Tegumentation and Envelopment

The composition of the HCMV tegument and envelope, and the relationship of their acquisition to virus egress from the nucleus and cell, have recently been reviewed (Eickmann et al. 2006). The cartoon shown in Fig. 7 serves to summarize some of the steps involved. A general consensus of data supports an envelopment/ de-envelopment mechanism for nuclear egress of herpesviruses, followed by final envelopment through cytoplasmic membranes (Severi et al. 1988; Gibson 1993; Enquist et al. 1998; Mettenleiter 2002; Leuzinger et al. 2005; Campadelli-Fiume and Roizman 2006). As represented in Fig. 7, step 1, primary envelopment of the capsid occurs at the inner nuclear membrane, enabling the particle to pass into the perinuclear space.

Primary envelopment requires two herpesvirus group-conserved proteins. Their HCMV homologs are pUL50 and pUL53; the respective HSV homologs are pUL34 and pUL31 (Klupp et al. 2000; Roller et al. 2000; Reynolds et al. 2001; Fuchs et al. 2002; Reynolds et al. 2002). HSV pUL34 localizes to both the inner and outer leaflets of the nuclear membrane and is a substrate for the virion-associated US3 protein kinase (Purves et al. 1992), which enhances its membrane localization (Purves et al. 1992; Klupp et al. 2000, 2001; Roller et al. 2000; Reynolds et al. 2001, 2002). Although CMV does not encode a US3 homolog, the murine CMV homolog of pUL34 (MCMV M50/p35) interacts with cellular protein kinase C and carries it to the nuclear membrane where it is proposed to phosphorylate the

Fig. 7 Egress of nucleocapsid. Shown here is a drawing illustrating some features of the herpesvirus egress pathway. 1 Intranuclear capsids bud through the inner nuclear membrane by a primary envelopment process requiring the homologs of CMV pUL50 and pUL53 (represented by clustered short lines on inner and outer nuclear membranes). 2 Resulting enveloped particle in perinuclear space represents a translocation intermediate. 3 De-envelopment at the outer nuclear membrane releases the nucleocapsid into the cytoplasm where it acquires final complement of tegument proteins (small lines and circles; also depicted in nucleus and perinuclear space to indicate uncertainty about site(s) of addition). 4 Fully tegumented capsid buds into cytoplasmic vesicles or tubules, through which it completes egress from the cell. The presence of tegumented B-capsids undergoing secondary envelopment in the cytoplasm (see Fig. 1d), indicates this mechanism is not selective for DNA-containing particles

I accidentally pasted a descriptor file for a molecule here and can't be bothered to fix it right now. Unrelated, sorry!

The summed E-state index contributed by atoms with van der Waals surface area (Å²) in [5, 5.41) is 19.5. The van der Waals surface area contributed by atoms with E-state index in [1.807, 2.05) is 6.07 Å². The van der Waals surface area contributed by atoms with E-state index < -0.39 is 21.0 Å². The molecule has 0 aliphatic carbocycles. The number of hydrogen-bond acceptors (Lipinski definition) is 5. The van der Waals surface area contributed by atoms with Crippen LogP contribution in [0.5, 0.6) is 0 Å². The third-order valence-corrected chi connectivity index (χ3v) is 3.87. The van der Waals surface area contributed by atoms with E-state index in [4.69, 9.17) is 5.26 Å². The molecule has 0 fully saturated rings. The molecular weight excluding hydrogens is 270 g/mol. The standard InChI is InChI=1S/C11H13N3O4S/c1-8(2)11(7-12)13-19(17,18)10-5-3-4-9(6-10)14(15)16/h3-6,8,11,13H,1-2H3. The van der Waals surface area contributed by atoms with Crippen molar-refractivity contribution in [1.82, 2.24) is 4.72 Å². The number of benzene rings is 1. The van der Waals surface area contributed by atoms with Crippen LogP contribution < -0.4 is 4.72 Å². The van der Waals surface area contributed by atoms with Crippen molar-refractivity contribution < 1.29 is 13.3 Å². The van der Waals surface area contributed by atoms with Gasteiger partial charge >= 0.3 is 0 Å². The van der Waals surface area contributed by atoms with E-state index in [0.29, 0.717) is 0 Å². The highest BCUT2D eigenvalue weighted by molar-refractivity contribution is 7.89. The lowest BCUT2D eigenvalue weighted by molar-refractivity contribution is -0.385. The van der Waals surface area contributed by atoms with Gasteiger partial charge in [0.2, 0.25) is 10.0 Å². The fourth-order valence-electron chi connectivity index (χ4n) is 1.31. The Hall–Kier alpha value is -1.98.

Fig. 7 Egress of nucleocapsid. Shown here is a drawing illustrating some features of the herpesvirus egress pathway. 1 Intranuclear capsids bud through the inner nuclear membrane by a primary envelopment process requiring the homologs of CMV pUL50 and pUL53 (represented by clustered short lines on inner and outer nuclear membranes). 2 Resulting enveloped particle in perinuclear space represents a translocation intermediate. 3 De-envelopment at the outer nuclear membrane releases the nucleocapsid into the cytoplasm where it acquires final complement of tegument proteins (small lines and circles; also depicted in nucleus and perinuclear space to indicate uncertainty about site(s) of addition). 4 Fully tegumented capsid buds into cytoplasmic vesicles or tubules, through which it completes egress from the cell. The presence of tegumented B-capsids undergoing secondary envelopment in the cytoplasm (see Fig. 1d), indicates this mechanism is not selective for DNA-containing particles nuclear lamina proteins underlying the inner nuclear membrane, weakening their interaction and dissolving the barrier they pose to capsid egress (Muranyi et al. 2002). Interaction of the membrane-associated member of the nuclear-egress pair (e.g., CMV pUL50) with its nuclear phosphoprotein partner (e.g., CMV pUL53) may then drive primary envelopment (Mettenleiter 2002; Muranyi et al. 2002; Bjerke et al. 2003).